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Different levels of serum microRNAs in prostate cancer and benign prostatic hyperplasia: evaluation of potential diagnostic and prognostic role

Authors Cochetti G, Poli G, Guelfi G, Boni A, Egidi MG, Mearini E

Received 5 August 2016

Accepted for publication 28 September 2016

Published 13 December 2016 Volume 2016:9 Pages 7545—7553

DOI https://doi.org/10.2147/OTT.S119027

Checked for plagiarism Yes

Review by Single-blind

Peer reviewers approved by Dr Lucy Goodman

Peer reviewer comments 3

Editor who approved publication: Dr Ingrid Espinoza


Giovanni Cochetti,1 Giulia Poli,2 Gabriella Guelfi,3 Andrea Boni,1 Maria Giulia Egidi,1 Ettore Mearini1

1Department of Surgical and Biomedical Sciences, Institution of Urological, Andrological Surgery and Minimally Invasive Techniques, 2Department of Experimental Medicine, Section of Terni, 3Department of Veterinary Medicine, University of Perugia, Perugia, Italy

Introduction: Diagnosis of prostate cancer (PCa) is based on prostate biopsy that is performed when prostate specific antigen (PSA) is persistently altered over time and/or abnormal digital rectal examination is found. Serum PSA levels increase in both PCa and benign prostatic hyperplasia, leading to an increased number of unnecessary biopsies. There is an urgent need to unravel PCa-specific molecular signatures.
Patients and methods: This study aimed at characterizing a panel of circulating micro­RNAs (miRNAs) that could distinguish PCa from benign prostatic hyperplasia in a population of age-matched patients with increased PSA levels. Both miRNAs targeting genes involved in PCa onset and miRNAs whose role in PCa has been highlighted in other studies were included. For this purpose, let-7c, let-7e, let-7i, miR-26a-5p, miR-26b-5p, miR-24-3p, miR-23b-3p, miR-27b-3p, miR-106a-5p, miR-20b-5p, miR-18b-5p, miR-19b-2-5p, miR-363-3p, miR-497, miR-195, miR-25-3p, miR-30c-5p, miR-622, miR-874-3p, miR-346 and miR-940 were assayed through real-time PCR in 64 patients with PCa and compared with 60 patients with benign prostatic hyperplasia. The ability of miRNAs to predict the stage of disease was also analyzed.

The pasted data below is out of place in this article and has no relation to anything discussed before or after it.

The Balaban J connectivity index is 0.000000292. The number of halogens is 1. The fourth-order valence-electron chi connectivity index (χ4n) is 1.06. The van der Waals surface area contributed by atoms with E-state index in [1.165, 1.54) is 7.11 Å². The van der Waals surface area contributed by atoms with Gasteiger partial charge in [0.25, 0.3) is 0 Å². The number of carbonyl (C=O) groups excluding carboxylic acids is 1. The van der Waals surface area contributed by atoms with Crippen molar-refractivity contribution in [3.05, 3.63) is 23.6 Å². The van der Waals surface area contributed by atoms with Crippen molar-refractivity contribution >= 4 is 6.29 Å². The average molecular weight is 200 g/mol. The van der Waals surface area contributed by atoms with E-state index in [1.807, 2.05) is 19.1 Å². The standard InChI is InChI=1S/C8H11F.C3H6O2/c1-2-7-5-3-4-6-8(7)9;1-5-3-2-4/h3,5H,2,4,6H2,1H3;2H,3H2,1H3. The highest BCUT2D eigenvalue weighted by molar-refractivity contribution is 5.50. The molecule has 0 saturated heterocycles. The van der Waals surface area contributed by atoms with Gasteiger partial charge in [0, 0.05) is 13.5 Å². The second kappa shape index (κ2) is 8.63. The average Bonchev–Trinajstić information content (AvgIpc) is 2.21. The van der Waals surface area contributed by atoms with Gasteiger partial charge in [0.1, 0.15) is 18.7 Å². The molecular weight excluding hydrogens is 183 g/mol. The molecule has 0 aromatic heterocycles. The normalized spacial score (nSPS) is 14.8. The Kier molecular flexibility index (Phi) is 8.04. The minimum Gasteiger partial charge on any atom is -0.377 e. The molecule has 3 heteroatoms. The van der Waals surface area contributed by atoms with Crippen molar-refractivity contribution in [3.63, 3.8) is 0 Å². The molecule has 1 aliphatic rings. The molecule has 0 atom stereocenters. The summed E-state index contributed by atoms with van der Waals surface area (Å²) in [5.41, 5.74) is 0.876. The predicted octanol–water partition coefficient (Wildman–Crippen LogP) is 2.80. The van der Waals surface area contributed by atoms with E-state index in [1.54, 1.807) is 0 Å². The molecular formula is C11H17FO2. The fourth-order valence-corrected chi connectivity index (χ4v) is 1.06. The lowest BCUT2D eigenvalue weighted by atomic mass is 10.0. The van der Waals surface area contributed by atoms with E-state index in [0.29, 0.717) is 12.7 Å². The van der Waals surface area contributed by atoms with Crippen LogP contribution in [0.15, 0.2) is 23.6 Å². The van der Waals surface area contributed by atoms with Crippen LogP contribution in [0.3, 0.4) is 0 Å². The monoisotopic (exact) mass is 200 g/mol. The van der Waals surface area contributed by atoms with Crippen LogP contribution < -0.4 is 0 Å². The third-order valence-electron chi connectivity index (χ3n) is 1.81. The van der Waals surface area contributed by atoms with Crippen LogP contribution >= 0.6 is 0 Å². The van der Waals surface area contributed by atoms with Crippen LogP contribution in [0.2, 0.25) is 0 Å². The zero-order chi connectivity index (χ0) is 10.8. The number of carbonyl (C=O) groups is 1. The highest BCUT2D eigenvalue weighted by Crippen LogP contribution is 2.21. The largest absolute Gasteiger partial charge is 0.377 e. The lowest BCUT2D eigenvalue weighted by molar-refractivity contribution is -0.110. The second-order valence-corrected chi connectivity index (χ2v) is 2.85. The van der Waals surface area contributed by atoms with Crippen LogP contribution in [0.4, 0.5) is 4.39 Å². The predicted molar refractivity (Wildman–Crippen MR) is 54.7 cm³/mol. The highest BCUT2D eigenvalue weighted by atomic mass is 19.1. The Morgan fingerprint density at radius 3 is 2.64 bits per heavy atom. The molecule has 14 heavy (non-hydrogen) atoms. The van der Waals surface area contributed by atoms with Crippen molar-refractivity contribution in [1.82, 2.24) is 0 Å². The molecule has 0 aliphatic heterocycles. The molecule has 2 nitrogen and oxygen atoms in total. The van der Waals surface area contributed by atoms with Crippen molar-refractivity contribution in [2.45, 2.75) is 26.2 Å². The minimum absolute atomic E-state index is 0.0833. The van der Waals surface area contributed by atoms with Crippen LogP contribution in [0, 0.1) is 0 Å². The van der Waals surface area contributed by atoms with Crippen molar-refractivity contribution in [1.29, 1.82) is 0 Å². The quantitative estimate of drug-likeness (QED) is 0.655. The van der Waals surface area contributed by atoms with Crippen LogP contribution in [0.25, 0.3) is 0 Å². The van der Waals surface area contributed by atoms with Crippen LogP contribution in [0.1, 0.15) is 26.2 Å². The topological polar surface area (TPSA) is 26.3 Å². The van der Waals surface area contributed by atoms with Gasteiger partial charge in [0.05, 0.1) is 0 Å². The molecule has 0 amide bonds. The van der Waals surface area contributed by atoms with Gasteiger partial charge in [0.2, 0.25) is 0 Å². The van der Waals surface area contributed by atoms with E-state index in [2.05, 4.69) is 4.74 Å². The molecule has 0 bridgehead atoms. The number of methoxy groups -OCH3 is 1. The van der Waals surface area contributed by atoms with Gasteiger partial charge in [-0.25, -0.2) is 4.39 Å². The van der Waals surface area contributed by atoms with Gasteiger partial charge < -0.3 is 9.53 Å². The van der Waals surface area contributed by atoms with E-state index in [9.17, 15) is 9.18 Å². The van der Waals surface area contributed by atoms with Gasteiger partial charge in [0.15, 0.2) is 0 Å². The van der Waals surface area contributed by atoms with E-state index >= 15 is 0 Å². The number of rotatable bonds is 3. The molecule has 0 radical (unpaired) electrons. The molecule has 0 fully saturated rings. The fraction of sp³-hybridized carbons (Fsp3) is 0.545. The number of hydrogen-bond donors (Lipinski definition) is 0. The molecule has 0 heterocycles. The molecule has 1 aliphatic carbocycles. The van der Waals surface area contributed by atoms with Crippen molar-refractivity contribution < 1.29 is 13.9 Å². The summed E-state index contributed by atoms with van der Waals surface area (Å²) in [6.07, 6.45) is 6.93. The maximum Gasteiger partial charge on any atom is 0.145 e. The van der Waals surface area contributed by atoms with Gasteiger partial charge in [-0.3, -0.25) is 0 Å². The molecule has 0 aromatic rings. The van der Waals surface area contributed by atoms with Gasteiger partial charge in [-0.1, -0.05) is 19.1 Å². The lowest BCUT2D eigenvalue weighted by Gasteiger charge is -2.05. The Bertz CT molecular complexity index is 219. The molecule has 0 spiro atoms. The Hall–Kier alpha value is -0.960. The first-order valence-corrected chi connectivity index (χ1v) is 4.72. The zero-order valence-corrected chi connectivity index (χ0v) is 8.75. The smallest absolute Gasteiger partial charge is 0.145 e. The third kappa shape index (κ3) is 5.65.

Results: Let-7c, let-7e, let-7i, miR-26a-5p, miR-26b-5p, miR-18b-5p and miR-25-3p were able to discriminate patients with PCa from those harboring benign prostatic hyperplasia, both presenting altered PSA levels (>3 ng/mL). MiR-25-3p and miR-18b-5p showed the highest sensitivity and specificity to predict PCa, respectively. The combination of these two miRNAs improved the overall sensitivity. A correlation between pathological Gleason score and miRNA expression levels was reported; miR-363-3p, miR-26a-5p, miR-26b-5p, miR-106a-5p, miR-18b-5p, miR-25-3p and let-7i decreased in expression concomitantly with an increase in malignancy.
Conclusion: This study confirms serum miRNAs to be reliable candidates for the development of minimally invasive biomarkers for the diagnosis and prognosis of PCa, particularly in those cases where PSA acts as a flawed marker.

Keywords: miRNA, prostate cancer, serum, PSA, benign prostatic hyperplasia

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